Tuesday, November 03, 2009
Running Away from Home
I have knitting things to blog about, but they will just have to wait for another day. I want to talk about running away from home. Running away is one of my most favorite things to do. The preparation is simple: A few guidebooks and maps, a camera or two, a cooler full of diet cokes, plus some random munchies--whatever happens to catch my fancy at the time. Pile all of the above into the car, make sure the tank is filled with gas, and GO! Go anywhere that is beautiful, inspiring, scenic, restful, or just plain fun. I've been doing this for years, sometimes with friends or family, but more often than not I go by myself. I love going by myself as I get to go where I want, do what I want, and stay as long as I want before moving on.
Ever since my last major escape to Diana's in West Virgina, I have been plotting more trips in the TN/NC/VA/WV/KY region better known as the Southern Appalachians. I call it heaven. When the Ken Burn's documentary special on our National Parks aired on PBS in September, my burning desire to escape was fueled further. I couldn't go very far...day trips or half-day trips only for now. Fortunately the Great Smoky Mountains National Park (GSMNP)isn't very far, only an hour's drive from my home to the Townsend Entrance. My health and personal schedule were favorable for a change, so to the Smokies I went.
It's been too many years since I visited the Smokies at the peak of Fall color. With the abundance of rainfall this year, there was an abundance of leaves on the trees and I wanted to see them in all their red and yellow glory. Better yet, I wanted to photograph this glory using my digital camera for the first time ever. I did not hold back. To see all the photos you will need to go to my web album here. I tried to add captions and descriptions as I edited the photos, but suffice it to say that all these photos were taken in just a few areas of the GSMNP-- Newfound Gap Road, Little River Road, Tremont, and Cades Cove. There is much, much more! Enjoy the eye candy :-)
The photos I have uploaded here represent a little of what I saw on my 3 trips to the park. The first day (20 Oct) I headed for the higher elevations in the hopes of capturing what remained of the colors after a hard frost and light snowfall the previous 2 days. The snow took it's toll, but the yellows of the mid-elevations on the North Carolina side of the park were especially beautiful. Of course by the time I got to the other side of the mountains it was late in the day, so some of my photos aren't as stunning as I would wish. Even still, the scene was beautiful in person so I was more than happy.
I made my 2nd trip about a week later on a Monday afternoon. The park was extremely crowded so I headed to a lesser-known spot called Tremont. The Middle Prong of the Little River is the hallmark of Tremont, a densely forested area which has finally recovered from heavy logging in the pre-park era. It's hard for me to believe it's the 75th anniversary of the GSMNP this year! The only folks that spend much time in Tremont are those who "hike" on horseback (there's a trailhead and horsecamp at the end of the gravel road), folks attending the Great Smoky Mtns Institute (an educational thing), and fly fishermen. On the day I was there the fishermen were invaded by the photographers. I met so many neat people who were hauling tripods and fancy (expensive) camera equipment in search of the perfect photo. The little red tree in front of the river (shown above) was the focal point of many, many photographers--many of them professionals. I was pleased to shoot lovely photos of a fellow in his hip waders fishing like no one else was around. Pretty stuff I tell you.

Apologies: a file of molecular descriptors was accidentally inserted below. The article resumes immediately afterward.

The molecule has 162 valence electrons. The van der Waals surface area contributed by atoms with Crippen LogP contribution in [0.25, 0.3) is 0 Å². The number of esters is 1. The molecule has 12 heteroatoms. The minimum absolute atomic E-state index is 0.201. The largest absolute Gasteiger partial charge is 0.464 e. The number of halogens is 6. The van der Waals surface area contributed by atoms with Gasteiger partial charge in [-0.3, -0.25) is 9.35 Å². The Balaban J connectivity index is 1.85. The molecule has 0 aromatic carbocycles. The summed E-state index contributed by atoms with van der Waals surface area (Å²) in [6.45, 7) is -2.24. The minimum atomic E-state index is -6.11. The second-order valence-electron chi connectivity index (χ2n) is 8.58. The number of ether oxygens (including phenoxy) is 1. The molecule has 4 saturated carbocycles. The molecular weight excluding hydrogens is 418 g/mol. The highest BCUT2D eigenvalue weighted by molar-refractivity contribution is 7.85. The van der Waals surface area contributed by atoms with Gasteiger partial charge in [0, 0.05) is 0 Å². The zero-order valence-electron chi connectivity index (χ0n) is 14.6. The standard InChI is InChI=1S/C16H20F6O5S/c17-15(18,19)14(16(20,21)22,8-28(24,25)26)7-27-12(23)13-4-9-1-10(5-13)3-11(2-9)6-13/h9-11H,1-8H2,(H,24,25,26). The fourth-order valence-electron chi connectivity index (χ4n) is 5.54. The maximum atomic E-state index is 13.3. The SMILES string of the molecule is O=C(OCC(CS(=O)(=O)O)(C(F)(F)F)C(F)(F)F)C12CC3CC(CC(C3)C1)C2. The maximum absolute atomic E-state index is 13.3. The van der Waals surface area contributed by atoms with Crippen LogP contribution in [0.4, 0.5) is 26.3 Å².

I went a third time, to my favorite location in the park, Cades Cove. It is an excessively crowded area in peak season, like Fall color time, but I managed to find a day where the traffic was tolerable. I stopped at many of the cabins, including some I rarely if ever stop at any more. I also hit my favorite "hidden treasures" while I was there. The deer were unusually sparse during the first part of the Loop Road, but more showed up at twilight on the back side of the Loop. While there were fewer deer than what I'm used to seeing, the wild turkeys more than made up for it. There were oodles of the gobblers scattered throughout the cove. I walked/hiked around much more than I should have, esp. late in the day when I just had to get a specific perspective on my deer photos. I came home elated with the experience and otherwise exhausted. Now, almost a week later, I'm just starting to recover. We have a cliche for such things at our house: "No good deed goes unpunished." So I punished my body..and fibromyalgia screams at such punishment...but I don't care. I was finally there and I will have the photos to re-enjoy the experience forever after. There's nothing else quite like the colors of the trees in the Smokies in late October. I think everyone should see them at least once before departing this earth. Yeah, it's that good!